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Tuesday, April 16, 2024

UC Davis to host the 53rd Whole Earth Festival in person

The festival will include changes to eliminate past instances of cultural appropriation

By ANGELINA ANGELO — campus@theaggie.org

The 53rd annual Whole Earth Festival (WEF) is returning in person for the first time in two years on the UC Davis quad from May 6 to 8. This zero-waste festival focuses on promoting activism, sustainability, wellness and environmental consciousness, according to the WEF website

This year, festivities include live bands, arts and crafts vendors, educational workshops and food vendors. The history of the festival spans over 50 years and began as a small class project for UC Davis students. Since then, it has grown in size and attraction and become a self-sustaining ASUCD unit.

Over the past few years, student groups on campus have raised concerns about certain aspects of WEF. Some past events at the festival are now considered disrespectful to certain communities and cultures, according to Cozette Ellis, a fourth-year design major and a co-director of WEF.

“WEF was started in the late 1960s, so parts of the festival have become problematic due to cultural and religious appropriations,” Ellis said. “We have […] taken input from many different student-run groups. We have decided to not facilitate or allow a drum circle to take place. We hear what students have shared regarding not feeling comfortable or respected during WEF, and we are doing our best to make adjustments accordingly.”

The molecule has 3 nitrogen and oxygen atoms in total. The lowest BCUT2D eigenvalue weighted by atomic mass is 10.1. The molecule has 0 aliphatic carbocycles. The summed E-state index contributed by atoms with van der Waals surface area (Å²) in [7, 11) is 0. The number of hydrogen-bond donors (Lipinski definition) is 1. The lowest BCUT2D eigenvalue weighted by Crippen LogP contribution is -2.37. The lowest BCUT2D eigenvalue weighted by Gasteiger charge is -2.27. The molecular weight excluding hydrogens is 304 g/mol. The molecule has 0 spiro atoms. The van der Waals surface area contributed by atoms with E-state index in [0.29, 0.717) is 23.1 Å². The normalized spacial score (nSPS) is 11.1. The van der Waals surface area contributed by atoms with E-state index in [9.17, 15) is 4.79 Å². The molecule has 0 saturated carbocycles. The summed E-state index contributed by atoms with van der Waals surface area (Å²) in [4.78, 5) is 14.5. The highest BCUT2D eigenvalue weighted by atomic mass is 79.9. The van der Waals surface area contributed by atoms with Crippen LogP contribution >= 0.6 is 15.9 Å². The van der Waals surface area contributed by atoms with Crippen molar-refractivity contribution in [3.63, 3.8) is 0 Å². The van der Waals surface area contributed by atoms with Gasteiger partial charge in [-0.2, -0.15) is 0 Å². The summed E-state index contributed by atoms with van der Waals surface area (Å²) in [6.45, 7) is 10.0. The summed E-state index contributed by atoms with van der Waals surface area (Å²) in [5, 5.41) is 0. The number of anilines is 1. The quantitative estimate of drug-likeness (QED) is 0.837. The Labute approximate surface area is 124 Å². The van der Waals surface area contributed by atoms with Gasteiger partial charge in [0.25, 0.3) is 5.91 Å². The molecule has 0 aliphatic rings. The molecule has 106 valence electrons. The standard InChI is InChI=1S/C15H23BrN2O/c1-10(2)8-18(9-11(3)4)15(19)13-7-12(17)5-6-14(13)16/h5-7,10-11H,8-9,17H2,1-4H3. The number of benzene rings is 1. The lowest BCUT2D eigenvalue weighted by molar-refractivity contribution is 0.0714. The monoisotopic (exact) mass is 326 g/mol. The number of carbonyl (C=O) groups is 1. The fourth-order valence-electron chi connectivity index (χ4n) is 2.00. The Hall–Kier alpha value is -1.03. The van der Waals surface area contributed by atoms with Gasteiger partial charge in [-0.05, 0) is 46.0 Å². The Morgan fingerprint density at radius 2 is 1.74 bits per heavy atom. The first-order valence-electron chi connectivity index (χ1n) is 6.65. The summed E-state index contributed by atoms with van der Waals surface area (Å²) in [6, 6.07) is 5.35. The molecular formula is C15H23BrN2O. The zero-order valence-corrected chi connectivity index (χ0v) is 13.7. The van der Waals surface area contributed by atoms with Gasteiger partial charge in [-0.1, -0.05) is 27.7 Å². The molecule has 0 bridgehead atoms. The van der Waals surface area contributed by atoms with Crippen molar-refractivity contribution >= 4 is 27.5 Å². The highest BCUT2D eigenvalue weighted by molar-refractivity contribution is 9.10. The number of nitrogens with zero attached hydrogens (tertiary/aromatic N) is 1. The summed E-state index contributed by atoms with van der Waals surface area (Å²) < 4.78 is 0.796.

WEF has been working to promote an inclusive space by making changes such as altering the title of the “Karma Dome” to “Festival Dome,” additional staff training, as well as working with the ASUCD Ethnic and Cultural Affairs commissioner to identify and eliminate issues of cultural appropriation, according to the WEF website.

In addition to inclusivity issues being addressed, COVID-19 will also have an impact on the festival.

 “While we have a student staff of about 41 people, most of our staff [has] never seen the festival in person before,” Ellis said. “This year, we will have less vendors and artisans present due to the impacts of COVID-19 on small businesses.”

WEF is a family-friendly event and historically has attracted around 30,000 people. Community involvement is critical to this event, Ellis said, and she recommends masks in order to keep the UC Davis community as safe as possible. 

Nancy Marshall, a recently graduated UC Davis student and a co-director of WEF, spoke about the importance of volunteers for this event. 

“This is a community- and volunteer-run event,” Marshall said. “We are taking volunteers up until the day of the festival. Visit our website to sign up, and you can receive a free meal and WEF T-shirt. We are also taking volunteers day of. Visit us at the dome in the quad, and we will direct you to the right place.”

Emily Marillio, a first-year Native American studies major, said she was excited to volunteer at the festival this year.

“I am looking forward to giving back to my community and seeing what the festival is all about,” Marillio said via email.  

Written by: Angelina Angelo — campus@theaggie.org

 

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